In May Abu Dhabi Water and Electricity Authority (ADWEA) closed a project finance agreement for the 1.17-GW Noor Abu Dhabi, a project set to be the largest independent solar plant in the world. The photovoltaic (PV) facility will cost $872m – of which $650m will be debt and $222m equity – and is slated to be operational by the second quarter of 2019.
Located in Sweihan, 120 km south-east of the capital, the project is being implemented by the Sweihan PV Power Company, a consortium led by ADWEA (60 percent) alongside Japan’s Marubeni Corporation (20 percent) and China’s JinkoSolar Holding (20 percent).
The May announcement comes on the heels of a power purchase agreement in March stipulating that Marubeni and JinkoSolar would construct, own, operate and maintain the PV plant under a 25-year deal.
In terms of capacity, Noor will be larger than India’s 648-MW Kamuthi Solar Power Project located in the state of Tamil Nadu, as well as California’s 550-MW Desert Sunlight Solar Farm.
Abu Dhabi’s investment in solar off to a strong start
The Noor project builds on the solid foundation Abu Dhabi has developed in renewable energy, a sector with a central role in targets set out at a federal level. The UAE’s Energy Plan 2050 aims to shift the energy mix in the UAE to 44 percent renewables by that year, whereas fossil fuels currently make up around 90 percent of energy needs.
Abu Dhabi’s investments both within the UAE and abroad have been spearheaded by local renewable energy and clean technology firm Masdar, launched in 2006 and owned by Mubadala Investment Company. Research around renewables was carried out largely by the associated Masdar Institute of Science and Technology until early 2017, when the institution was consolidated under the umbrella of the government-owned Khalifa University of Science and Technology. Related: Can OPEC Control The Oil Bulls?
The emirate’s credentials in renewable energy development were underscored in 2011 when the International Renewable Energy Agency (IRENA) moved its head office to Masdar City, the region’s first sustainable urban development.
In 2013 Masdar launched its first utility scale project, the 100-MW Shams 1 by Shams Power Company, a joint venture between Masdar (60 percent), Total (20 percent) and Abengoa Solar (20 percent). This was the first solar project in Abu Dhabi and, at the time, the largest concentrated solar power plant in the Middle East, according to the company.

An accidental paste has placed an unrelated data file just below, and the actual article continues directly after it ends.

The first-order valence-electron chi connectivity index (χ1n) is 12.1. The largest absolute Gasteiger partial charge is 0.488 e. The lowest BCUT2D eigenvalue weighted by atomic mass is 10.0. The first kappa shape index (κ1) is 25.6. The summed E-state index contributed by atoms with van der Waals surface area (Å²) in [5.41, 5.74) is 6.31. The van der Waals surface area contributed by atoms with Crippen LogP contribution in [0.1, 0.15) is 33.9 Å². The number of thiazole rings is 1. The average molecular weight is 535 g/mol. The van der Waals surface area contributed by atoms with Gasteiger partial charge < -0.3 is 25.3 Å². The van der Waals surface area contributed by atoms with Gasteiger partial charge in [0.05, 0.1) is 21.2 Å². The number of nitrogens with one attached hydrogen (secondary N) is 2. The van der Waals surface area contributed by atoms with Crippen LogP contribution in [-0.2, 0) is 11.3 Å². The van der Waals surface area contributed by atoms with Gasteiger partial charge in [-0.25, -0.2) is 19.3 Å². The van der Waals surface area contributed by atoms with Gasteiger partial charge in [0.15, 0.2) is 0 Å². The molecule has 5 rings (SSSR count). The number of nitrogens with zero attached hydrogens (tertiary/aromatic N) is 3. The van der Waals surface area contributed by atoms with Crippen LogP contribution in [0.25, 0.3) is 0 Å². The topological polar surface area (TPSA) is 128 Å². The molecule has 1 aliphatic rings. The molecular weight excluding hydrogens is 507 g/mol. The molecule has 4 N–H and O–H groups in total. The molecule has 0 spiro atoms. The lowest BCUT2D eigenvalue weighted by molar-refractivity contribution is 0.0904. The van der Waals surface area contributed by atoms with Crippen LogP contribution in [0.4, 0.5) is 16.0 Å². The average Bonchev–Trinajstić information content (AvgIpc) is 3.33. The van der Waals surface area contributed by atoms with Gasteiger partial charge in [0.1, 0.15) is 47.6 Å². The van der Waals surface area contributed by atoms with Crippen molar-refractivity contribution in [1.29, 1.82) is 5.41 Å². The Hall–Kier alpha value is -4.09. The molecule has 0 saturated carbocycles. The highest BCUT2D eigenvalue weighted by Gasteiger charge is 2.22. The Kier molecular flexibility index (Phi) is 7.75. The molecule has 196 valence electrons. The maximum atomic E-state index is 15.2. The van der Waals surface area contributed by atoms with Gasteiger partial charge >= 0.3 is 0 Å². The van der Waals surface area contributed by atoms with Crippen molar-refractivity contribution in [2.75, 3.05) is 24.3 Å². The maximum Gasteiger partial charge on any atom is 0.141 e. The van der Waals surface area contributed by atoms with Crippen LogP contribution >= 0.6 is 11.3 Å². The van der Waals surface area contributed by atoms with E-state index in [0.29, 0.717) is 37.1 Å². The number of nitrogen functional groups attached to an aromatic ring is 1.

More recently, in November 2016, Masdar closed a power purchase agreement with Dubai Water and Electricity Authority to build the third phase of the Mohammed bin Rashid Al Maktoum Solar Park in Dubai, a phase expected to add 800 MW to the PV park’s capacity and be operational in 2020.
The deal’s low-price factor, whereby ADWEA will purchase output at $2.99 per KWh, is part of a broader trend in declining costs around renewable energy – in September 2016, Sweihan PV Power Company had submitted a bid at $2.41 per KWh, a record low for a project of this size.
“The cost of electricity generation of both solar and wind technologies has declined dramatically in the past decade and continues to do so,” Mohamed Jameel Al Ramahi, CEO of Masdar, told OBG. “Depending on geography and specific project, these technologies are now very competitive with conventional electricity generation. As a result, the solar and wind installed base has been growing at over 15 percent annually in the past 5 years, a growth expected to continue into the next decade. This has led to changes in the market, including significant reduction in government support schemes and a more competitive environment, with different types of market participants entering the market. For renewables, there is an exciting future ahead.” Related: Oil Prices At A Ceiling, Or Just Getting Started?
Long-term trends in solar investment gives Abu Dhabi upper hand
Abu Dhabi’s early investments in renewables are likely to serve it well in the long term, as solar becomes ever more cost-effective and sustainable when compared to traditional forms of energy.
In many countries, the cost of deployment for unsubsidised solar energy has already surpassed coal and natural gas. The Middle East, benefitting from weather conditions favourable to solar power generation, is likely to remain a major investor in this field, alongside its vast hydrocarbons wealth.
As a group, emerging markets have already surpassed the OECD in renewable energy investments, spending a total of $154.1bn in 2015 against the latter’s $153.7bn.
Some 72 percent of the $10.2trn projected spend worldwide on power generation in the years to 2040 will be on wind and solar PV plants, according to Bloomberg. For solar electricity, the levelised energy cost is expected to drop another 66 percent by the same year.
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